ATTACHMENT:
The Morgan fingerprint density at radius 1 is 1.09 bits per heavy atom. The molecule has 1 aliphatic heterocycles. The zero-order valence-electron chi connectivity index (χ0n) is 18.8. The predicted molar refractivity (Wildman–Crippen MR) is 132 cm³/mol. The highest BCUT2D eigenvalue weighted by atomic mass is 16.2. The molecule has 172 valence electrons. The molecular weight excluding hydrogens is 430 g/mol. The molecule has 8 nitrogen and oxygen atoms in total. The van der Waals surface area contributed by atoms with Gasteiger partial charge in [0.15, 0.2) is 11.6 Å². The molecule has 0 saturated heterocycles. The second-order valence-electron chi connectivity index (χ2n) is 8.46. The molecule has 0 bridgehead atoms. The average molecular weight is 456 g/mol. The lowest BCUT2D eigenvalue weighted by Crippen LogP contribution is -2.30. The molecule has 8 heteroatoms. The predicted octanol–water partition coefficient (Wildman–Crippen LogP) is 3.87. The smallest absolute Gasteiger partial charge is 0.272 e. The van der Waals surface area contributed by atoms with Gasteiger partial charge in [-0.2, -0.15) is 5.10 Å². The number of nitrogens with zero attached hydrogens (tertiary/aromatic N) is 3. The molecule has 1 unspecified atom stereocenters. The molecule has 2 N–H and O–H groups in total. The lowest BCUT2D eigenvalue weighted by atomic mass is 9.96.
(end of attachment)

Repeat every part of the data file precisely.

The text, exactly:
The Morgan fingerprint density at radius 1 is 1.09 bits per heavy atom. The molecule has 1 aliphatic heterocycles. The zero-order valence-electron chi connectivity index (χ0n) is 18.8. The predicted molar refractivity (Wildman–Crippen MR) is 132 cm³/mol. The highest BCUT2D eigenvalue weighted by atomic mass is 16.2. The molecule has 172 valence electrons. The molecular weight excluding hydrogens is 430 g/mol. The molecule has 8 nitrogen and oxygen atoms in total. The van der Waals surface area contributed by atoms with Gasteiger partial charge in [0.15, 0.2) is 11.6 Å². The molecule has 0 saturated heterocycles. The second-order valence-electron chi connectivity index (χ2n) is 8.46. The molecule has 0 bridgehead atoms. The average molecular weight is 456 g/mol. The lowest BCUT2D eigenvalue weighted by Crippen LogP contribution is -2.30. The molecule has 8 heteroatoms. The predicted octanol–water partition coefficient (Wildman–Crippen LogP) is 3.87. The smallest absolute Gasteiger partial charge is 0.272 e. The van der Waals surface area contributed by atoms with Gasteiger partial charge in [-0.2, -0.15) is 5.10 Å². The number of nitrogens with zero attached hydrogens (tertiary/aromatic N) is 3. The molecule has 1 unspecified atom stereocenters. The molecule has 2 N–H and O–H groups in total. The lowest BCUT2D eigenvalue weighted by atomic mass is 9.96.